The Conference on Disarmament concluded its two-part 1989 session (Geneva, 7 February-27 April, 13 June-31 August) reporting only a limited progress on a chemical weapons ban.
Pierre Morel of France, Chairman of the Ad Hoc Committee on Chemical Weapons, told the conference that the text of the draft convention on the prohibition of development, production, and stockpiling of chemical weapons and on their destruction had been "markedly improved".
However, there was a general feeling of disappointment, as expressed by a representative of Austria, who said that "the long-awaited breakthrough" towards a global convention on the ban "still seems beyond reach".
Despite intensive consultations throughout the session, no agreement was reached on a mandate for a subsidiary body on a nuclear test ban. However, El Ghali Benhima of Morocco, Conference President for August,, said that consultations on this "high priority issue" had not been in vain, since they had made it possible to narrow areas of disagreement. Many delegations supported further consultations until agreement is reached.
The Conference, the world's single forum for multilateral disarmament negotiations, holds a two-part session each year.
The 40-member body includes the five nuclear-weapon StatesChina, France, USSR, United Kingdom and United States-other militarily significant States, as well as some neutral and non-aligned countries, known as the "Group of 21".
During 1989, the Conference reestablished five ad hoc committees to continue work on a chemical weapons convention, a radiological weapons ban, prevention of an arms race in outer space, a comprehensive programme of disarmament, and security assurances for non-nuclear-weapon States. Conference members were unable to agree on mandates for subsidiary bodies on the cessation of the nuclear arms race and nuclear disarmament, and the prevention of nuclear war.
Luvsandorjiin Bayart of Mongolia, Conference President for July, said that a number of delegations, while stressing the pivotal role" of the Conference, had expressed their concern regarding "its credibility" in view of the gap between the declared objectives and the results achieved.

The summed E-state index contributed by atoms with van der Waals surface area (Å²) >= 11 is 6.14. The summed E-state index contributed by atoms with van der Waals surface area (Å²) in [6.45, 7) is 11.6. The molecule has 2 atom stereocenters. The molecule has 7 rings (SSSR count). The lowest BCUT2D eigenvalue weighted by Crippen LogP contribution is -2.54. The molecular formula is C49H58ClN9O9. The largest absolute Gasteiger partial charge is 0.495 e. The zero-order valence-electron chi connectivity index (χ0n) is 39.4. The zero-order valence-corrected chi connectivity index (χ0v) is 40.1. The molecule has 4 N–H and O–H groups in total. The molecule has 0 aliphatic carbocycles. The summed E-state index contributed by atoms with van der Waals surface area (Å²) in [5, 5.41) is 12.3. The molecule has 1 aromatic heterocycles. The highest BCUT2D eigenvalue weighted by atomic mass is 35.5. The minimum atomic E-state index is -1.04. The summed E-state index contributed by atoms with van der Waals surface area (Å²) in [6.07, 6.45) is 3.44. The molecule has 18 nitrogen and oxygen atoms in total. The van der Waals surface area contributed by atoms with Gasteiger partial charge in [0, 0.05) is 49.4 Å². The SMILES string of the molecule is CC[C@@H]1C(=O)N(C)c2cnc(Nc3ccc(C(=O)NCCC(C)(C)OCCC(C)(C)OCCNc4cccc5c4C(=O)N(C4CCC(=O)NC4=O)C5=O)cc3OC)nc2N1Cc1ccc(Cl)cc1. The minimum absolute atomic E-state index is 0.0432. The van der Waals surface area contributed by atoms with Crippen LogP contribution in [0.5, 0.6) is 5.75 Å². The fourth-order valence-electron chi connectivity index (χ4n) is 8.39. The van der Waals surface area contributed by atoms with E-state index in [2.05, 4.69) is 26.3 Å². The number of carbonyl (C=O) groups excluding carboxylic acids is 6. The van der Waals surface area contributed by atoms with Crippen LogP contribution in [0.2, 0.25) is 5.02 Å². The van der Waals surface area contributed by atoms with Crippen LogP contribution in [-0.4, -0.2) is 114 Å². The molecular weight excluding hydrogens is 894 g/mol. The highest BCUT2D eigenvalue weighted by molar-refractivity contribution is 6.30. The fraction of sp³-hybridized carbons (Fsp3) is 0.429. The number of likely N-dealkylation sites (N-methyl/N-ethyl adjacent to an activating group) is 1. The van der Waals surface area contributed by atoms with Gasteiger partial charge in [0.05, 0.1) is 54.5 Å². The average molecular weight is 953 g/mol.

New Soviet-US accord
In August, the United States and the USSR reported to the Conference on the latest developments regarding their bilateral nuclear and space talks. The two countries also transmitted to the body the text of their agreement on the prevention of dangerous military activities, signed in Moscow on 12 june.
Under the accord, the parties are to take necessary measures to prevent such activities and to ensure peaceful resolution of any incident which may arise as a result of an unintentional entry by personnel, ship, aircraft or ground hardware of the armed forces of one country into the national territory of the other country.
The agreement specifically seeks to reduce the risk of unintended military confrontation in regions such as the Persian Gulf where Soviet and United States forces have often operated close to each other.
Committee Chairman Pierre Morel reported that work had been advanced on provisions related to the protection of confidential information; guidelines for the international inspectorate; institutional issues; assistance and protection against chemical weapons; and economic and technological developments. The Committee had tackled one of the most sensitive subjects of the future convention-challenge inspections-and the important question of sanctions had been considered. …